Most charter schools will have a number of students eligible for free or reduced price meals. To determine whether a student qualifies, his or her family must complete an “Application for Educational Benefits” form. This is the same form used by schools to determine eligibility for certain state and federally funded programs aimed at high risk, low income students (e.g., Title I). Families must complete this form each year their child is enrolled at the school. It is important to have completed forms on file, especially for those schools with a substantial low-income population. You may lose significant financial benefits if these forms are not on file.
Any child may purchase meals served by schools participating in the School Meal Programs. Schools may not charge students eligible for reduced price meals more than $0.40 for lunch. In the 2003-2004 school year, state breakfast reimbursements were increased to allow schools to serve breakfast at no charge to reduced eligible students and at a low price to paid eligible students.
In general, schools charge and are reimbursed for after school snacks on the same basis as other meals, although special rules apply for schools that operate in an area where at least 50% of the students are eligible for free meals.
Beginning in the second year of operation, the school will qualify for USDA commodity foods from the Food Distribution Program. In addition to school year food programs, there is also a Summer Food Service Program.
Although these rates change annually, as a point of reference, the combined federal and state reimbursement rates for the 2003-2004 school year are:
Food Service Options
When providing food service, a charter school has three basic options:
- Prepare meals on site. This gives the school complete control over the program, in exchange for greater responsibility. Unless the school has access to an institutional kitchen, however, equipment needs are likely to pose a significant barrier. Schools that prepare their own meals must have equipment certified by the National Sanitation Foundation, which is quite expensive. Schools that choose to prepare their own meals will have additional health and safety requirements and should also expect more frequent health inspections.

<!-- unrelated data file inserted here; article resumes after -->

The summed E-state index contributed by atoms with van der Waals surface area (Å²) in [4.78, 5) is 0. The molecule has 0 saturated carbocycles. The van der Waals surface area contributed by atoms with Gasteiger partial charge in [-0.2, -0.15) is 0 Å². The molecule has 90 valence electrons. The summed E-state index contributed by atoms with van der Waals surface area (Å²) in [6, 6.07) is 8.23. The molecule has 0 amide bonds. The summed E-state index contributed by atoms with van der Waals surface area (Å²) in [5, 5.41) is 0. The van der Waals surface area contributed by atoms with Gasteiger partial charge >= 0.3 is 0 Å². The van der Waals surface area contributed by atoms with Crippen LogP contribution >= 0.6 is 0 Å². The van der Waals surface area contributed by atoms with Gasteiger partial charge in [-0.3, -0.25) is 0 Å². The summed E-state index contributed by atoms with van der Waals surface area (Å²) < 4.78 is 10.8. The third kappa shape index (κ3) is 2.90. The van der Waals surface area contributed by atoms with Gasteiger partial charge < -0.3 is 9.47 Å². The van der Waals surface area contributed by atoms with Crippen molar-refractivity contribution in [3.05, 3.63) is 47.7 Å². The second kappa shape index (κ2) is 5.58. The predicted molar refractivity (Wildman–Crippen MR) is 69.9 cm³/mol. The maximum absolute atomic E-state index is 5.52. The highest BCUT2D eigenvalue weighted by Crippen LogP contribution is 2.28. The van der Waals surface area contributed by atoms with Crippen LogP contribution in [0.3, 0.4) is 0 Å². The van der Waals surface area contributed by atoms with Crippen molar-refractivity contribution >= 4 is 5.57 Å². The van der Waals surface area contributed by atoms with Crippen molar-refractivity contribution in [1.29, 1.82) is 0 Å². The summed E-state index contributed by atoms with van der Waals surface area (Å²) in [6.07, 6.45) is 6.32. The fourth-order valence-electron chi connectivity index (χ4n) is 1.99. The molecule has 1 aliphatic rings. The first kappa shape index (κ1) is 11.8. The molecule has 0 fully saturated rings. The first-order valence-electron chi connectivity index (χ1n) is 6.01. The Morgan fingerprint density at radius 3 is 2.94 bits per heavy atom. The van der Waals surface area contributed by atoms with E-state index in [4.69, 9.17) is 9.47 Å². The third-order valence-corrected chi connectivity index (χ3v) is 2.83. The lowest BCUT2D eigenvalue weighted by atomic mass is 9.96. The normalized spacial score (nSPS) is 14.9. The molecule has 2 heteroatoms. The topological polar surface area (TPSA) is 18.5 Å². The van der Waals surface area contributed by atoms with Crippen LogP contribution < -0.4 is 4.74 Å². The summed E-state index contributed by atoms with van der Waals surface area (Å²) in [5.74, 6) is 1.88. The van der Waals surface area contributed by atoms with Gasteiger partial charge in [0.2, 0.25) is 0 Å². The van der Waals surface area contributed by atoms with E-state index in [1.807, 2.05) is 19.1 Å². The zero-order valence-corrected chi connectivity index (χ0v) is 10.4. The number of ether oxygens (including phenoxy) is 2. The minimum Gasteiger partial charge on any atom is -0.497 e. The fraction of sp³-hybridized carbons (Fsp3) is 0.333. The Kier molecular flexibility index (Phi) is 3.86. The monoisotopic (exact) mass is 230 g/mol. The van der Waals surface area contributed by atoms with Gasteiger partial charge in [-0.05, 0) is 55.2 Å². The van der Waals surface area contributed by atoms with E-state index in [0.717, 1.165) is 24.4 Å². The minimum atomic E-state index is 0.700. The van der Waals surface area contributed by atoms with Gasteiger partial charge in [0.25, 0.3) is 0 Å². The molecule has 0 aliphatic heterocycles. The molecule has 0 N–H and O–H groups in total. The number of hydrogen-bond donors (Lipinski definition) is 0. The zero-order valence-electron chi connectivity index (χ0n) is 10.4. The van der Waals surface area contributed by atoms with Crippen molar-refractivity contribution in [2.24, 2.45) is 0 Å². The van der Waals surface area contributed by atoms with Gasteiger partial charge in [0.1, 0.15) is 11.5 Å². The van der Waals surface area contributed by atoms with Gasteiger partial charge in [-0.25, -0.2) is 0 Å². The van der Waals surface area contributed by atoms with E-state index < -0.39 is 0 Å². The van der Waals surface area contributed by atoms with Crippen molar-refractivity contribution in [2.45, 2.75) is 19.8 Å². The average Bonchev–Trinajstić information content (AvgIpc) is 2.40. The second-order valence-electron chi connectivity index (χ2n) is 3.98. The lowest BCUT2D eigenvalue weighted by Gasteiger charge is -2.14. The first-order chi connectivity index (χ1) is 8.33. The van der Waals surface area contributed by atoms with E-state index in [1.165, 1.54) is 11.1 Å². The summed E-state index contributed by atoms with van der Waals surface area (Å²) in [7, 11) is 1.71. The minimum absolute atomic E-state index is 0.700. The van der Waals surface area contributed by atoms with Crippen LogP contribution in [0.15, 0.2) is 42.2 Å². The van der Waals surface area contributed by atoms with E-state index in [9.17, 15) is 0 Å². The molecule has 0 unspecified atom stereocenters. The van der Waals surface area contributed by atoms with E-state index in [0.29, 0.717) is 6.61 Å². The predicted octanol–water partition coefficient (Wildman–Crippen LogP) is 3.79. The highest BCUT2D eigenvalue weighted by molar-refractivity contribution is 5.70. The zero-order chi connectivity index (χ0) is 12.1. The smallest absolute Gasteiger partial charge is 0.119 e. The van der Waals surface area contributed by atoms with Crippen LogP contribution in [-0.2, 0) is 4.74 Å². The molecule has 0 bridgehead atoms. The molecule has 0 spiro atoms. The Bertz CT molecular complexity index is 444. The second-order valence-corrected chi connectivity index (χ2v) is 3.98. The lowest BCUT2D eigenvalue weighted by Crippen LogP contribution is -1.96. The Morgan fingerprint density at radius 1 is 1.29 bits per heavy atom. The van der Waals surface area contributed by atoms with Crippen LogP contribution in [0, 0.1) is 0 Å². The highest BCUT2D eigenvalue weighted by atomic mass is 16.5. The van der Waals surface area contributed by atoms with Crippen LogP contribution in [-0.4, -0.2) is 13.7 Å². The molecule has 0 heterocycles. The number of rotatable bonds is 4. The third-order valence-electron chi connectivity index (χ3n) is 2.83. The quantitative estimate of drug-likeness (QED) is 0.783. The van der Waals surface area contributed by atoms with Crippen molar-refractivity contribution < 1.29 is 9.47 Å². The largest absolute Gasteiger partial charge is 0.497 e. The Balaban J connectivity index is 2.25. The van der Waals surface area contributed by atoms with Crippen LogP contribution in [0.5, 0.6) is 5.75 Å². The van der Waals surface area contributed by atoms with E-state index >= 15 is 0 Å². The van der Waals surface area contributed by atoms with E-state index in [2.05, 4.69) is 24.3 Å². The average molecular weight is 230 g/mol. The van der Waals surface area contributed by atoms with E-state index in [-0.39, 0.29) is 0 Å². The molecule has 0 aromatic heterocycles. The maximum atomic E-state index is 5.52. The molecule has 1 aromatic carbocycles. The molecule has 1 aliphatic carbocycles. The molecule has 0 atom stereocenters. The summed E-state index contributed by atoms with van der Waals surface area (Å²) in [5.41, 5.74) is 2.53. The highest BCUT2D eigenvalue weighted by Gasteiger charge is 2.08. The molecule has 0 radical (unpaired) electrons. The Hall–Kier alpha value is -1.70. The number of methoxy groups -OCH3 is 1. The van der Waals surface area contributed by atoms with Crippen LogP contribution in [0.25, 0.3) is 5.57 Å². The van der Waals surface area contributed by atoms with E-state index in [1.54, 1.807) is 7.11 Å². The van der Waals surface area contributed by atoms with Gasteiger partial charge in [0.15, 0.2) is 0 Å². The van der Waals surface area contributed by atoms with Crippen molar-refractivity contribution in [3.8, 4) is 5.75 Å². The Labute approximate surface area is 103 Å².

- Ask the local school district to provide food service for the school. A district that agrees to provide food service may have a minimum number of meals that they are willing to serve, or a minimum number in order to serve hot, rather than cold, meals. You will also likely be tied to the district’s schedule. Some smaller districts, particularly in rural areas where each school has a small kitchen, may be unable to provide food services.
- Contract with a private caterer for school meals. A private caterer might be more flexible in terms of types of meals, special preparations, special meals for field trips, schedules, etc. Most charter schools that provide meals choose this option.